For the time being, the metropolitan elite, who value intelligence, education, rationality, tolerance, equality, multiculturalism and inclusive social progress may have to recognise that when it mattered their influence and their values, which they see as the foundation of a modern, civilised society, did not prevail. They may regard the referendum as a victory of quantity over quality, but this is little consolation. Remainers have constantly been told ‘You lost. Get over it’! Yet within the remain group are a large number of young, highly qualified people. They are Britain’s future. Their continuing cooperation, their ongoing contribution to economics and culture, is absolutely vital. We are left with this final question; what’s next for them? Have they got to meekly comply with the dictatorial whim of 52% of the electorate, expressed on one June day in 2016?  Have they got to try to get used to living in ‘Lincolnshire’, even if they don’t want?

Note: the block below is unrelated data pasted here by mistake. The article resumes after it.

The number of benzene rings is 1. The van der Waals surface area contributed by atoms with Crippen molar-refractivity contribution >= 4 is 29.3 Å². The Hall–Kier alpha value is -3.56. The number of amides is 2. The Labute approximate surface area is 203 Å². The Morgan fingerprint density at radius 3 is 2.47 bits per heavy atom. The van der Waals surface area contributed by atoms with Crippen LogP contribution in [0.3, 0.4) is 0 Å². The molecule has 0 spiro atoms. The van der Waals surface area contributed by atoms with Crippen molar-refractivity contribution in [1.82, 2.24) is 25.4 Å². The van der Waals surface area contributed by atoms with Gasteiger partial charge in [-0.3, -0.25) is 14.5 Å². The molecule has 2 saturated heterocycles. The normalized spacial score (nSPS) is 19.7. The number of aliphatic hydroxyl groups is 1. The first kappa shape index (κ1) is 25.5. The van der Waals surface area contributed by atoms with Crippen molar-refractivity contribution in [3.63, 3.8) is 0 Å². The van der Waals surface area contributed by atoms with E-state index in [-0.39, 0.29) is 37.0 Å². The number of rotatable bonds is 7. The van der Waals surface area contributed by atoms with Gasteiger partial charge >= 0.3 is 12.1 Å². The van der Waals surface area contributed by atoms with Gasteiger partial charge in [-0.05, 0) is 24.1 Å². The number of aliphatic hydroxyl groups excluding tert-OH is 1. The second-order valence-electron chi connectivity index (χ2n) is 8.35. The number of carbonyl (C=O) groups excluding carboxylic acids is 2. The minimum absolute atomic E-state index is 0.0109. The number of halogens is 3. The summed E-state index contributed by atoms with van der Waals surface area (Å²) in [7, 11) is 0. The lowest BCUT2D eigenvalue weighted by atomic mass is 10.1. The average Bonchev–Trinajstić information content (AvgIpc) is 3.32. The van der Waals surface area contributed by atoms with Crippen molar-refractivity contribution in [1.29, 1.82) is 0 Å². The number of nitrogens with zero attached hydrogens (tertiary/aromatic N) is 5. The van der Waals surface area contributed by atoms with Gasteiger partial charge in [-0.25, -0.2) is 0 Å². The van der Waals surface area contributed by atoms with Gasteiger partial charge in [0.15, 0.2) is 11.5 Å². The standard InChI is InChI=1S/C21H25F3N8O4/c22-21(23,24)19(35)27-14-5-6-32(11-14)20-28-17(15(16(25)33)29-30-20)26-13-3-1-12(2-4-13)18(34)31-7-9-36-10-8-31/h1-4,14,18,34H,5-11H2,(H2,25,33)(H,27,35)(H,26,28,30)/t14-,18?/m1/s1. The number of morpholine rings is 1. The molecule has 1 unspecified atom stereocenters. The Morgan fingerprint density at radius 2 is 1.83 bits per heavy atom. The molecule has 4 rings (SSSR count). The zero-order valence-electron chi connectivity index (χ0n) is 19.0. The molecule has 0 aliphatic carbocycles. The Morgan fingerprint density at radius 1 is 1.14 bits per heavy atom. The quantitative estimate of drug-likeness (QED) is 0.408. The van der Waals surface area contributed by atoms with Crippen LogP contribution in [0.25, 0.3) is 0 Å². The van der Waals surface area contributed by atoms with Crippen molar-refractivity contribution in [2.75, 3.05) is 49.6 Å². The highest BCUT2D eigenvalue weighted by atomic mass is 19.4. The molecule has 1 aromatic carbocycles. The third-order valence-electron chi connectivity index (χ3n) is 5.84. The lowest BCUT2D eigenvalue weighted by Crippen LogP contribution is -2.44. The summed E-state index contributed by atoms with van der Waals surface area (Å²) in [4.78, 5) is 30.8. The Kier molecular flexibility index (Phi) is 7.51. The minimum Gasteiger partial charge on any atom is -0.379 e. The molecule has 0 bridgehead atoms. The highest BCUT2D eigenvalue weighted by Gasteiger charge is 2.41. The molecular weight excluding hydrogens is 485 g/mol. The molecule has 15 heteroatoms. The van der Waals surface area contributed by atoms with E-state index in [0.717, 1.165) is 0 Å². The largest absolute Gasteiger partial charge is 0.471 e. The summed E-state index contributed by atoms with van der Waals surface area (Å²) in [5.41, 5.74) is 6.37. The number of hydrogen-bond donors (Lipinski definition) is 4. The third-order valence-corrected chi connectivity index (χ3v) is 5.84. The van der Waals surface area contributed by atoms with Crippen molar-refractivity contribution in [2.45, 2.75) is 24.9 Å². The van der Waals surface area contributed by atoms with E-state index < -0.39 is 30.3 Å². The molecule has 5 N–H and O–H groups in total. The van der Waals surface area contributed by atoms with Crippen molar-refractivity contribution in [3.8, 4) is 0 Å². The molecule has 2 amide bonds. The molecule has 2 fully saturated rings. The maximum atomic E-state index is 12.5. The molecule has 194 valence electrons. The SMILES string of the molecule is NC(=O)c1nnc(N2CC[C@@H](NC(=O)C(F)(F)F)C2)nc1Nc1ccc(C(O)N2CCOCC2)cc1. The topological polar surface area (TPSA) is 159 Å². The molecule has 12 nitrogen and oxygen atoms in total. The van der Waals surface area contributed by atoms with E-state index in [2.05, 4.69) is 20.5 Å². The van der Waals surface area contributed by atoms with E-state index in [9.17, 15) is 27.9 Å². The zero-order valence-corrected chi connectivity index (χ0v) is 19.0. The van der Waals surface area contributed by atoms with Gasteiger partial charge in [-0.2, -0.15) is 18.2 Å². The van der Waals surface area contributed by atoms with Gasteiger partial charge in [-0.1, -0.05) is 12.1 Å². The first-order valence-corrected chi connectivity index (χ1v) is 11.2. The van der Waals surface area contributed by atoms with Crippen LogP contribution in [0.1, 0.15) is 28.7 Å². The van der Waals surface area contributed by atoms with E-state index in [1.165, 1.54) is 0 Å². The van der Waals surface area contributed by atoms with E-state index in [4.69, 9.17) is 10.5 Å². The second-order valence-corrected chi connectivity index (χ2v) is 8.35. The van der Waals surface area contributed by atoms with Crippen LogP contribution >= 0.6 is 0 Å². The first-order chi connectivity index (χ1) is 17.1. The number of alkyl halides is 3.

© David Sweet

November 2018